Dumping Syndrome is a fairly common result of gastric bypass patients eating high fat or high sugar foods after surgery. Dumping can also happen as a result of drinking water or other liquids during a meal rather than between meals.
Generally speaking, dumping syndrome is not a life-threatening emergency, but it is very uncomfortable. It occurs when the food consumed passes through the stomach too quickly, dumping into the small intestine with very little digestion having taken place. It is also called rapid gastric emptying.
Have you ever found yourself looking in the fridge or eating shortly after a large meal, almost as if you hadn’t just eaten? We all have once in a while and for most of us, this phenomenon is called head hunger. Head hunger is a mental, rather than physical, hunger that can be triggered by a variety of factors. Common causes can include emotions, visual stimulation and dehydration.
There is what looks a delicious meal or amazing sweet treat in just about every food advertisement – on TV, in a magazine or even in the grocery store itself. Advertising and marketing can certainly make you head hungry, even if you are physically full. Ultimately, the purpose of the commercial is to make you think about food and get you to buy the product. Dehydration is another cause of “mistaken hunger.” Sometimes we eat when we are actually thirsty.
Because gastric bypass not only modifies the stomach pouch, but also the small intestine, patients who undergo the procedure may need to supplement their diet. Supplements may include some or all of the following vitamins & minerals: iron, vitamin B12, calcium, protein and others (please speak to your nutritionist for guidelines). The gastric bypass procedure alters the digestive tract in such a way that no matter how nutrition-dense your meal, it will likely not be enough to get your full complement of vitamins and minerals. That’s why patients will take vitamins daily, drink protein shakes regularly and be checked for nutritional deficiencies at annual checkups. Of course, a balanced nutritional intake from meals is still very important to general health and weight loss after surgery, so be sure to continue following your aftercare diet and exercise program.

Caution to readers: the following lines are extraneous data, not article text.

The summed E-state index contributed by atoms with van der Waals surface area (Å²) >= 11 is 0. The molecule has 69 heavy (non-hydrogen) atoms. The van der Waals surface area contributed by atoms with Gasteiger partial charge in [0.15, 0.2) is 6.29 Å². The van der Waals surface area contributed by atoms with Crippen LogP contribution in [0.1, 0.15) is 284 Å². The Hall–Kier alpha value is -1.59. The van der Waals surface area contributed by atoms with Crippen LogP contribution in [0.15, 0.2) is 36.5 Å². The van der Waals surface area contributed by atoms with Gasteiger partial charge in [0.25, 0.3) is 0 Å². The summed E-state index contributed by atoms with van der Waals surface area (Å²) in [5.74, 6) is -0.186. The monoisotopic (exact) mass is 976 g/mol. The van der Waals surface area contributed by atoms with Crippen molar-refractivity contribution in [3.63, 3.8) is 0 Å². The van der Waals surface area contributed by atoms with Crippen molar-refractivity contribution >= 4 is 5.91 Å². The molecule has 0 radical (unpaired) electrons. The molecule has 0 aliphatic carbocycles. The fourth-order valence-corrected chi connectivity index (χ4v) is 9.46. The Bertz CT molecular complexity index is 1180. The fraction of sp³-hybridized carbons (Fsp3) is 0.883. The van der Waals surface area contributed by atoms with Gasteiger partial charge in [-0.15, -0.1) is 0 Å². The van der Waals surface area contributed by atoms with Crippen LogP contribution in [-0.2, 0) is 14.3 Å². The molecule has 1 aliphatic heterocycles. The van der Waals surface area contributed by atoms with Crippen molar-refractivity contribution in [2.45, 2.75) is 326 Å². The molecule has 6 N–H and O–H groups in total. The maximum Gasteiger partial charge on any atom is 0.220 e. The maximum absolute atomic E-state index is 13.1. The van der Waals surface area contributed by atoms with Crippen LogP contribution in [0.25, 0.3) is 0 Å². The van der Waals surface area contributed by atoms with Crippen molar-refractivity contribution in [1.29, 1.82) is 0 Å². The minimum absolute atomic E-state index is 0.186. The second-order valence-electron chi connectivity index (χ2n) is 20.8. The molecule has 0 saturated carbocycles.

Medical weight loss, also known as physician supervised weight loss, is a non-surgical option for those who do not qualify for bariatric surgery, those who wish to lose between 10 and 30% of their excess body weight or bariatric surgery patients who wish to enhance their weight loss after surgery. A medical weight loss program is generally more effective than dieting and exercising unsupervised at home, because it not only offers the patient an effective diet and exercise plan, but it is also meant to train the patient to maintain a significant lifestyle change.